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UF PHARMACY STUDENT Laura Inbody makes hand sanitizer to be given to health care professionals. (Photo provided)



Pharmacy students at the University of Findlay have been continuing their education, while helping in the fight against the coronavirus at the same time.

The university’s pharmacy is a compounding pharmacy, meaning it has the ability to make drugs on site. After faculty learned there was a need for this product, the students have been at work making hand sanitizer to be distributed to local health care professionals.

Debra Parker, dean of the UF College of Pharmacy, said students have learned to make hand sanitizer before, but this time they are gaining “a new respect” for how important it can be.

“It’s been humbling, to them, and gratifying” to feel they have a way to contribute, she said.

The university noted that Blanchard Valley Health System has reached out to the community seeking donations of supplies including new N95 respirators, surgical masks, protective glasses and goggles, face shields, disinfecting wipes, digital thermometers or Tempa-dots and hand sanitizer.

With the obvious strain on resources, the U.S. Food and Drug Administration has made available “guidances to provide flexibility to help meet the demand for hand sanitizer,” states a university press release.

Tonya Dauterman said in the press release that students and faculty working on the hand sanitizer project are remaining compliant with guidelines set by Gov. Mike DeWine regarding social distancing and are following “the FDA and WHO (World Health Organization) guidelines to maximize the highest quality product made in a non-industry setting.” Dauterman is assistant professor of pharmacy practice, associate dean of external affairs and advocacy, and chair of experiential education.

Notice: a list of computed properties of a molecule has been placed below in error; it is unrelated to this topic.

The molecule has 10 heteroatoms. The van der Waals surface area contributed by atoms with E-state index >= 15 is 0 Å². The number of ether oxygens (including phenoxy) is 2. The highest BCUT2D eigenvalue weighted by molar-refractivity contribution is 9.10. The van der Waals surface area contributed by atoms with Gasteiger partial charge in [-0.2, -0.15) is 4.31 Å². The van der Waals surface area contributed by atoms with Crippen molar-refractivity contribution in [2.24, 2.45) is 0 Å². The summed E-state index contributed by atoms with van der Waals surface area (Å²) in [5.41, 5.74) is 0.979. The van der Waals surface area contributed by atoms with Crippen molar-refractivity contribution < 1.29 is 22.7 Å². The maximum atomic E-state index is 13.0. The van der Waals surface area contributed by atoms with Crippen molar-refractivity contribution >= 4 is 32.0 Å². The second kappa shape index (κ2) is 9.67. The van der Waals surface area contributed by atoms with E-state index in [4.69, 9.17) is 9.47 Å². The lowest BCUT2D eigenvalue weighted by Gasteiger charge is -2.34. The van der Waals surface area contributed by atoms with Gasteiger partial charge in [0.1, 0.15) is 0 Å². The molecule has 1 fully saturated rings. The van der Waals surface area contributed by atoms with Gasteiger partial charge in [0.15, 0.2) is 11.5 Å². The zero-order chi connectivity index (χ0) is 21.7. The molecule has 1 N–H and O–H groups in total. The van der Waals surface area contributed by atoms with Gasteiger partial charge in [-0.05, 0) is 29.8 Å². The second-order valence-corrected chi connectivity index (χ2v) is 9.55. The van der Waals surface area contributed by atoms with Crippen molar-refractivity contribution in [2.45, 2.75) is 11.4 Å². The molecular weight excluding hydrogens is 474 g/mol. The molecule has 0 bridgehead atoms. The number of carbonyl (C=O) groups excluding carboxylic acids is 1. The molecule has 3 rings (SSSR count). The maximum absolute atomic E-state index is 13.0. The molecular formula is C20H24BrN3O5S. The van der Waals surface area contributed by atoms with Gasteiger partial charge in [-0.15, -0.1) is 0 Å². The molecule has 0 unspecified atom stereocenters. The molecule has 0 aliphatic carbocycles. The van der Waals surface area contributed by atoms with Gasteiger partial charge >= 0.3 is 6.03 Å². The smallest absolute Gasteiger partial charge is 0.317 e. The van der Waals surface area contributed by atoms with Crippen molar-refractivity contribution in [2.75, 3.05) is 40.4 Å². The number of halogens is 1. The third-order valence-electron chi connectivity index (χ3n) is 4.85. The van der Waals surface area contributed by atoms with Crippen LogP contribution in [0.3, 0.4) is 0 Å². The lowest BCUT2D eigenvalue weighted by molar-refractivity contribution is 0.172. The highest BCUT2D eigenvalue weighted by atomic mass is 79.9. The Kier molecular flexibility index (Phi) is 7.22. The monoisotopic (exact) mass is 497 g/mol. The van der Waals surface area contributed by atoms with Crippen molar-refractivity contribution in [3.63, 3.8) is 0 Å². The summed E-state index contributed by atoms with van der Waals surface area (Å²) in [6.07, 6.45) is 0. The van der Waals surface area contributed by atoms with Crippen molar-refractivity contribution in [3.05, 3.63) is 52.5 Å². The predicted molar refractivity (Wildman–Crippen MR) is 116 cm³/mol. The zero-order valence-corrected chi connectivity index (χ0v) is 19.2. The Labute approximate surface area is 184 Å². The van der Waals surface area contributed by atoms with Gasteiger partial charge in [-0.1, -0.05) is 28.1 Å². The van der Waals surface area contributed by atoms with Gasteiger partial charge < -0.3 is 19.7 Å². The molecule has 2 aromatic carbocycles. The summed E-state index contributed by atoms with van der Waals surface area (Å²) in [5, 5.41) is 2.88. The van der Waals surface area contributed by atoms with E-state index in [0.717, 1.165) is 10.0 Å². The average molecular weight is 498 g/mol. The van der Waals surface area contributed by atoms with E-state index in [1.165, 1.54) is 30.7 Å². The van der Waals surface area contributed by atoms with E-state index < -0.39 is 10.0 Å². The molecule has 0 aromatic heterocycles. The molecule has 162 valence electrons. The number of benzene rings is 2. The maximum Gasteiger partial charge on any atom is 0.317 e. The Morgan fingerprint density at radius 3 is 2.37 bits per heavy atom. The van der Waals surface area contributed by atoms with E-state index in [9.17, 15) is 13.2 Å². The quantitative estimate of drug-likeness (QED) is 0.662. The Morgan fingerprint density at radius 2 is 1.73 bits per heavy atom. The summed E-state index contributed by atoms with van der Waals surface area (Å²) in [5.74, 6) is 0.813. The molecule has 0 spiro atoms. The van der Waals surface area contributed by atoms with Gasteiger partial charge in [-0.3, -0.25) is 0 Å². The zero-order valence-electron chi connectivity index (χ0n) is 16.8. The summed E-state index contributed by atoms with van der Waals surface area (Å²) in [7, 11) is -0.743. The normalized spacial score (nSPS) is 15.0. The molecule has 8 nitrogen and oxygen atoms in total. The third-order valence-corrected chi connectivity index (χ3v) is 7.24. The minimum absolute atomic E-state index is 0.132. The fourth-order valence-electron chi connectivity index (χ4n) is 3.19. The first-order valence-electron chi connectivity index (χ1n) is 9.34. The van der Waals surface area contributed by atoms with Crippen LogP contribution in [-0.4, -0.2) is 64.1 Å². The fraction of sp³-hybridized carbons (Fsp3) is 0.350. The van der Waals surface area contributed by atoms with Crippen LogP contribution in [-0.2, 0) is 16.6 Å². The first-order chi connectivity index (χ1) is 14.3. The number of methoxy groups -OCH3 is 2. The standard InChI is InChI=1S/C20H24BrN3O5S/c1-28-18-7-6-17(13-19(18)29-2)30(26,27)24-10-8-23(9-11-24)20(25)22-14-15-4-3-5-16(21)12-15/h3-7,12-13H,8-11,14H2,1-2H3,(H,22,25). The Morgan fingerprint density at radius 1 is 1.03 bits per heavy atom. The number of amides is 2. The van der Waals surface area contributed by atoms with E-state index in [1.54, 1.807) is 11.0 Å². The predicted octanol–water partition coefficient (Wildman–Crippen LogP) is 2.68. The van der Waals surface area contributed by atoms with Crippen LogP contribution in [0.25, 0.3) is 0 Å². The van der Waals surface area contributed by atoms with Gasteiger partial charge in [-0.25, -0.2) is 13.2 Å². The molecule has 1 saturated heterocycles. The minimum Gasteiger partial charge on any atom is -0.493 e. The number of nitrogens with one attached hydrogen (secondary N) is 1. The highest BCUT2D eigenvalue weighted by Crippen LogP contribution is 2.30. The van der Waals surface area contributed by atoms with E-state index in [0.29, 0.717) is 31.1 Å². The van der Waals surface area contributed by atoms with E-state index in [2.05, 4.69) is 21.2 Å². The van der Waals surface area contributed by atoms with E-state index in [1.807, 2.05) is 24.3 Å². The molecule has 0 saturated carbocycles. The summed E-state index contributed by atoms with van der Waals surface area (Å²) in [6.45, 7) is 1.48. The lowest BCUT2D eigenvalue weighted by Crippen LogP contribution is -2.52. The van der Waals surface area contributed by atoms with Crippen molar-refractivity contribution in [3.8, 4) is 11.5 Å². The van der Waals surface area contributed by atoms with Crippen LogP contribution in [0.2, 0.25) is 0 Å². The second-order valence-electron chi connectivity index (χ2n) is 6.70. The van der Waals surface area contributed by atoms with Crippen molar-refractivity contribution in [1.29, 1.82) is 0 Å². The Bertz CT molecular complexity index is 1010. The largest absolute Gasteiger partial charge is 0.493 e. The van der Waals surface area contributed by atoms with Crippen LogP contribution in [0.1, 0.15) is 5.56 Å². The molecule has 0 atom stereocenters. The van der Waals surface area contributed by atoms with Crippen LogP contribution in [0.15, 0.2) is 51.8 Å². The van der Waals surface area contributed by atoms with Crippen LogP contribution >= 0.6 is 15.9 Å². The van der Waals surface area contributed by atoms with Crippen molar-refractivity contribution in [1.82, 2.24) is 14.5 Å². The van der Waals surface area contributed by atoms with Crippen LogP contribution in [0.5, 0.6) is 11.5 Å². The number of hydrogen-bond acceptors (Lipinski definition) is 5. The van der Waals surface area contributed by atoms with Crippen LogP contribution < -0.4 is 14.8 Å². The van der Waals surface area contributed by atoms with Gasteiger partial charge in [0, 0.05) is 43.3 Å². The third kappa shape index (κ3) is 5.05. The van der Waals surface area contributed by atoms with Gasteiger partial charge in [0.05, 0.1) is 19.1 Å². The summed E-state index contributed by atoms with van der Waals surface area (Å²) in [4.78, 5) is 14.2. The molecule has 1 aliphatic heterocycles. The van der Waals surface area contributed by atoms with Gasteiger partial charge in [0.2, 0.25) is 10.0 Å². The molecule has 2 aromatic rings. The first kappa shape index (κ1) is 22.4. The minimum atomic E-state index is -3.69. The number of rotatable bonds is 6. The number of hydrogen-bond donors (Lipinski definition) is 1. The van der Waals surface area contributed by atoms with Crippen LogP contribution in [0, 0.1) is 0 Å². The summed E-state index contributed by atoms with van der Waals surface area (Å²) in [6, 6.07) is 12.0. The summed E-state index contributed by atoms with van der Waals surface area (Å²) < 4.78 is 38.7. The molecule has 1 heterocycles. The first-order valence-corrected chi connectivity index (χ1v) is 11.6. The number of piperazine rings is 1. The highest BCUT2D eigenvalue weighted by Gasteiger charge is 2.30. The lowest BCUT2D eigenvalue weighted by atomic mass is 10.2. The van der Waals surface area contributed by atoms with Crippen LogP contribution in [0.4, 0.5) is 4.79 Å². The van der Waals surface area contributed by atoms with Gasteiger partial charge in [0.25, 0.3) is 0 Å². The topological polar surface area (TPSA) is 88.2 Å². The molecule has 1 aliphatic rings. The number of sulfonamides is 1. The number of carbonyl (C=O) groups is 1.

Ingredients used in making hand sanitizer include a high concentration of isopropyl alcohol, glycerin, hydrogen peroxide and distilled water. The UF team measures and mixes the ingredients in proportion to FDA guidelines and then, after they are mixed, tests the mixture for the appropriate alcohol concentration with an alcohol hydrometer. Before distribution, the solution is left to stand for three days and reevaluated.

Parker said it’s “not a complicated formula,” but some ingredients are hard to obtain.

Some social media posts have advocated lay people making hand sanitizer at home with alcohol. But Parker said the difference is the UF team knows for certain where they’re getting the ingredients from, and they have the laboratory equipment to test it afterward to ensure it’s the right concentration of alcohol. It’s the alcohol that is the active ingredient that kills the virus, she said.

The hand sanitizer is being distributed first to Blanchard Valley Health System, with whatever is left going to community pharmacies and first responders, Parker said.

Parker said washing your hands with soap and water is considered the best way to kill the virus. However, if soap and water aren’t available, hand sanitizer is “the next best thing.”

The university has moved to online learning rather than face-to-face classes. But Parker said some pharmacy students live in the area, and agreed to join faculty in the hand sanitizer project. She stressed that it’s a small number of people who have come into the lab, and participants are “maintaining appropriate social distance.”